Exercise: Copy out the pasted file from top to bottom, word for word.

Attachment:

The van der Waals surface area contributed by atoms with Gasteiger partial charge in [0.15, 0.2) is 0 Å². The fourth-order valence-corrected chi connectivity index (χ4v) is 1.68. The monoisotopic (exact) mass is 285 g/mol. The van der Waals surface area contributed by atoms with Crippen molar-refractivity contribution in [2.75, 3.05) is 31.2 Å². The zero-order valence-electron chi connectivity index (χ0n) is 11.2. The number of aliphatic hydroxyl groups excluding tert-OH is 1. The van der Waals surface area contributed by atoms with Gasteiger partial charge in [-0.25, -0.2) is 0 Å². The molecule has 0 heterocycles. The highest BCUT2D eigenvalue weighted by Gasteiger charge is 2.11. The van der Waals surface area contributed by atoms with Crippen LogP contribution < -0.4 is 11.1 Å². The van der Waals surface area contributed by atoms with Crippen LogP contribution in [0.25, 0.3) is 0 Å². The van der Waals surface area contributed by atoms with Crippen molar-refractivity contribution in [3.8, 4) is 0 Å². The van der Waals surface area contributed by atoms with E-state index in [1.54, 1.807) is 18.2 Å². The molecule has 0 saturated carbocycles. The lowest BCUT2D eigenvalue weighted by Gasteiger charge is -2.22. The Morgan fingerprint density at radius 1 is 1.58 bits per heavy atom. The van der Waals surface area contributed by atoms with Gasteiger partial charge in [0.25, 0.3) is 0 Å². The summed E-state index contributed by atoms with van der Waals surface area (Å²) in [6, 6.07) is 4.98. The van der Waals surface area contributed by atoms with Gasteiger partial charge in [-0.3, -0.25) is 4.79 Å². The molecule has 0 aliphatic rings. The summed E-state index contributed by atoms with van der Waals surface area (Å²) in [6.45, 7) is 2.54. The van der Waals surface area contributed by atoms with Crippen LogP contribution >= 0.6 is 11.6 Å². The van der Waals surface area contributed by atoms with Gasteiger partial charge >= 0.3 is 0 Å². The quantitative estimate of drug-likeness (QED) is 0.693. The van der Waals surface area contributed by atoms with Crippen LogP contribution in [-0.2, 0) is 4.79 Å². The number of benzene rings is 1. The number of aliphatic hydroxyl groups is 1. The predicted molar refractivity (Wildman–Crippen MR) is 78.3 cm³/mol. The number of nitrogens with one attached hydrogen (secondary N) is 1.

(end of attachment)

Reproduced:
The van der Waals surface area contributed by atoms with Gasteiger partial charge in [0.15, 0.2) is 0 Å². The fourth-order valence-corrected chi connectivity index (χ4v) is 1.68. The monoisotopic (exact) mass is 285 g/mol. The van der Waals surface area contributed by atoms with Crippen molar-refractivity contribution in [2.75, 3.05) is 31.2 Å². The zero-order valence-electron chi connectivity index (χ0n) is 11.2. The number of aliphatic hydroxyl groups excluding tert-OH is 1. The van der Waals surface area contributed by atoms with Gasteiger partial charge in [-0.25, -0.2) is 0 Å². The molecule has 0 heterocycles. The highest BCUT2D eigenvalue weighted by Gasteiger charge is 2.11. The van der Waals surface area contributed by atoms with Crippen LogP contribution < -0.4 is 11.1 Å². The van der Waals surface area contributed by atoms with Crippen LogP contribution in [0.25, 0.3) is 0 Å². The van der Waals surface area contributed by atoms with Crippen molar-refractivity contribution in [3.8, 4) is 0 Å². The van der Waals surface area contributed by atoms with E-state index in [1.54, 1.807) is 18.2 Å². The molecule has 0 saturated carbocycles. The lowest BCUT2D eigenvalue weighted by Gasteiger charge is -2.22. The Morgan fingerprint density at radius 1 is 1.58 bits per heavy atom. The van der Waals surface area contributed by atoms with Gasteiger partial charge in [0.25, 0.3) is 0 Å². The summed E-state index contributed by atoms with van der Waals surface area (Å²) in [6, 6.07) is 4.98. The van der Waals surface area contributed by atoms with Gasteiger partial charge in [-0.3, -0.25) is 4.79 Å². The molecule has 0 aliphatic rings. The summed E-state index contributed by atoms with van der Waals surface area (Å²) in [6.45, 7) is 2.54. The van der Waals surface area contributed by atoms with Crippen LogP contribution >= 0.6 is 11.6 Å². The van der Waals surface area contributed by atoms with Gasteiger partial charge >= 0.3 is 0 Å². The quantitative estimate of drug-likeness (QED) is 0.693. The van der Waals surface area contributed by atoms with Crippen LogP contribution in [-0.2, 0) is 4.79 Å². The number of benzene rings is 1. The number of aliphatic hydroxyl groups is 1. The predicted molar refractivity (Wildman–Crippen MR) is 78.3 cm³/mol. The number of nitrogens with one attached hydrogen (secondary N) is 1.